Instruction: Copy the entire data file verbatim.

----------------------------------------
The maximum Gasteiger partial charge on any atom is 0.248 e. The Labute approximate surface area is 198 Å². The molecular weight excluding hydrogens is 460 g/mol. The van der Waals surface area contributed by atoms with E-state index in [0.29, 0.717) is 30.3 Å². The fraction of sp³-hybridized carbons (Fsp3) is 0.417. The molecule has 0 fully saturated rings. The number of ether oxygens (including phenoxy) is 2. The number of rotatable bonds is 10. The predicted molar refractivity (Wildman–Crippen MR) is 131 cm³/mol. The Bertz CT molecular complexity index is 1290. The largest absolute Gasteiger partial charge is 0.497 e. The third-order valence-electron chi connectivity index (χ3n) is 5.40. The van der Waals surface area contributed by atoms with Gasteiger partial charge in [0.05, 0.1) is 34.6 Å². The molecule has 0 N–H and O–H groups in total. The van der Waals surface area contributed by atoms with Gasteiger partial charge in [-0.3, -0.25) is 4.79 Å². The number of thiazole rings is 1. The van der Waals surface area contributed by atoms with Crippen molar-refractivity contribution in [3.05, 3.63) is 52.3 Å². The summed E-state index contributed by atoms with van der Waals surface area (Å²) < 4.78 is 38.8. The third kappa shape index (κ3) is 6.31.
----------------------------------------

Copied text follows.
The maximum Gasteiger partial charge on any atom is 0.248 e. The Labute approximate surface area is 198 Å². The molecular weight excluding hydrogens is 460 g/mol. The van der Waals surface area contributed by atoms with E-state index in [0.29, 0.717) is 30.3 Å². The fraction of sp³-hybridized carbons (Fsp3) is 0.417. The molecule has 0 fully saturated rings. The number of ether oxygens (including phenoxy) is 2. The number of rotatable bonds is 10. The predicted molar refractivity (Wildman–Crippen MR) is 131 cm³/mol. The Bertz CT molecular complexity index is 1290. The largest absolute Gasteiger partial charge is 0.497 e. The third-order valence-electron chi connectivity index (χ3n) is 5.40. The van der Waals surface area contributed by atoms with Gasteiger partial charge in [0.05, 0.1) is 34.6 Å². The molecule has 0 N–H and O–H groups in total. The van der Waals surface area contributed by atoms with Gasteiger partial charge in [-0.3, -0.25) is 4.79 Å². The number of thiazole rings is 1. The van der Waals surface area contributed by atoms with Crippen molar-refractivity contribution in [3.05, 3.63) is 52.3 Å². The summed E-state index contributed by atoms with van der Waals surface area (Å²) < 4.78 is 38.8. The third kappa shape index (κ3) is 6.31.